Poor Sleep at Night, More Pain the Next Day
After one night of inadequate sleep, brain activity ramps up in pain-sensing regions while activity is scaled back in areas responsible for modulating how people perceive painful stimuli. This finding, published in JNeurosci, provides the first brain-based explanation for the well-established relationship between sleep and pain.
In two studies — one in a sleep laboratory and the other online — Matthew Walker and colleagues showed how the brain processes pain differently when individuals are sleep-deprived and how self-reported sleep quality and pain sensitivity can change night-to-night and day-to-day.
When the researchers kept healthy young adults awake through the night in the lab, they observed increased activity in the primary somatosensory cortex and reduced activity in regions of the striatum and insula cortex during a pain sensitivity task. Participants in the online study, recruited via the crowdsourcing marketplace Amazon Mechanical Turk, reported increased pain during the day after reporting poor sleep the night before.
These results suggest improving sleep quality, especially in hospital settings, could be an effective approach for pain management. More generally, the research highlights the interrelationship between sleep and pain, which is decreasing and increasing, respectively, in societies around the world.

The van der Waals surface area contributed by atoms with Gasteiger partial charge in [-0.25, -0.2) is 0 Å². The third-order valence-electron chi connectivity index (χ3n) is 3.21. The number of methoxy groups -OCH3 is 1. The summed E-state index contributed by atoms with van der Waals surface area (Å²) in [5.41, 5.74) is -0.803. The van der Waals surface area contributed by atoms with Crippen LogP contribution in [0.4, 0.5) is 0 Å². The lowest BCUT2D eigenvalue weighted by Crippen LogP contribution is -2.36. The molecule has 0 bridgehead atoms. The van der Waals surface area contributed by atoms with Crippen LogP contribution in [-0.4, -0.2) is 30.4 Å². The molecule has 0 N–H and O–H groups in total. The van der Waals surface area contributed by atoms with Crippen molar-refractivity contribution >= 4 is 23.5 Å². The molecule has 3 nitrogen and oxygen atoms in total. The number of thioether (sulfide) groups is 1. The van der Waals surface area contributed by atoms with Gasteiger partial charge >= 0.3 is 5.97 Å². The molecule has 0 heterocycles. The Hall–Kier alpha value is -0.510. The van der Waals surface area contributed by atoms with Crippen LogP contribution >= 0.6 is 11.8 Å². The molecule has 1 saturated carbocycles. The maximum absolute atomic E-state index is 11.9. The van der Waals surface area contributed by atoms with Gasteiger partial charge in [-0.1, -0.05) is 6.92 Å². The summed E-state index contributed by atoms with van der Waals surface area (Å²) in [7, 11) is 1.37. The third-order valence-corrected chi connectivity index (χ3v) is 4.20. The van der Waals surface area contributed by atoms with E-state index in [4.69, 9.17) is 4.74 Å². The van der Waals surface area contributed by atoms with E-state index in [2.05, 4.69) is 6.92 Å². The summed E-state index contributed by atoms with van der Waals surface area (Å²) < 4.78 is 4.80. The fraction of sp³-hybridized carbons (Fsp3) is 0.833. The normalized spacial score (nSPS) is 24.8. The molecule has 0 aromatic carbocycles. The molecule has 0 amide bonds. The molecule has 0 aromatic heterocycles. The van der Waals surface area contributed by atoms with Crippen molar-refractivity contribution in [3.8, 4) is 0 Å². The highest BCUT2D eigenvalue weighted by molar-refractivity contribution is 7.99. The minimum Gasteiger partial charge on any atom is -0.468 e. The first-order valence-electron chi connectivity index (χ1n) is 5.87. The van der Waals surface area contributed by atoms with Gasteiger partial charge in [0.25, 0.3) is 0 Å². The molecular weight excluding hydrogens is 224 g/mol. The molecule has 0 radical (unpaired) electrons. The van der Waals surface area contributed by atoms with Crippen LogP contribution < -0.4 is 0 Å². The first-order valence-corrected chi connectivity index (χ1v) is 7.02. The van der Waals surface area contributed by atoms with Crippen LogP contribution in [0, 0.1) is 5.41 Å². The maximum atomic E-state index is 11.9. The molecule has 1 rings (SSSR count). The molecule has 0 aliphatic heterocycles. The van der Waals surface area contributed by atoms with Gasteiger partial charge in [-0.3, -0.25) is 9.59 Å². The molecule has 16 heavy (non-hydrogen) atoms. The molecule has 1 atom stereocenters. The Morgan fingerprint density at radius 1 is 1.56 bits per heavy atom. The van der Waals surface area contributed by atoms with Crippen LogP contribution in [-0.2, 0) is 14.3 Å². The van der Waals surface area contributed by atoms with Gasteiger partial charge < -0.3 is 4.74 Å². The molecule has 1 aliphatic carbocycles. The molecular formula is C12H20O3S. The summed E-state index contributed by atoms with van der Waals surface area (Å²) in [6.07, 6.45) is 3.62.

Read the full article: The Pain of Sleep Loss: A Brain Characterization in Humans
Genetic Study of Impulsiveness Reveals Associations With Psychiatric Disorders
Impulsiveness and substance use share a genetic basis, according to genome-wide association studies published in JNeurosci by academic and industry researchers. With more than 20,000 participants, the research represents the largest genetic analysis of impulsive personality traits to date.
Abraham Palmer and colleagues compared genetic data with self-reported impulsive personality traits and history of drug experimentation from a large sample of older adults of European ancestry participating in personal genetics company 23andMe’s research program.
The researchers identified an association between variants in the gene CADM2 — previously implicated in risky preference, alcohol consumption, and cannabis use — and sensation-seeking and drug experimentation history. They also identified an association between a gene previously implicated in schizophrenia risk (CACNA1I) and negative urgency, a tendency to act impulsively in the face of adversity.
These findings demonstrate how an individual’s genetic makeup may predispose them to engage in risky behavior, including drug use and, potentially, misuse. Additional studies of younger and more diverse populations could provide additional insights into the genetics and consequences of impulsive personality traits.
Read the full article: Genome-Wide Association Studies of Impulsive Personality Traits (BIS-11 and UPPSP) and Drug Experimentation in Up to 22,861 Adult Research Participants Identify Loci in the CACNA1I and CADM2 Genes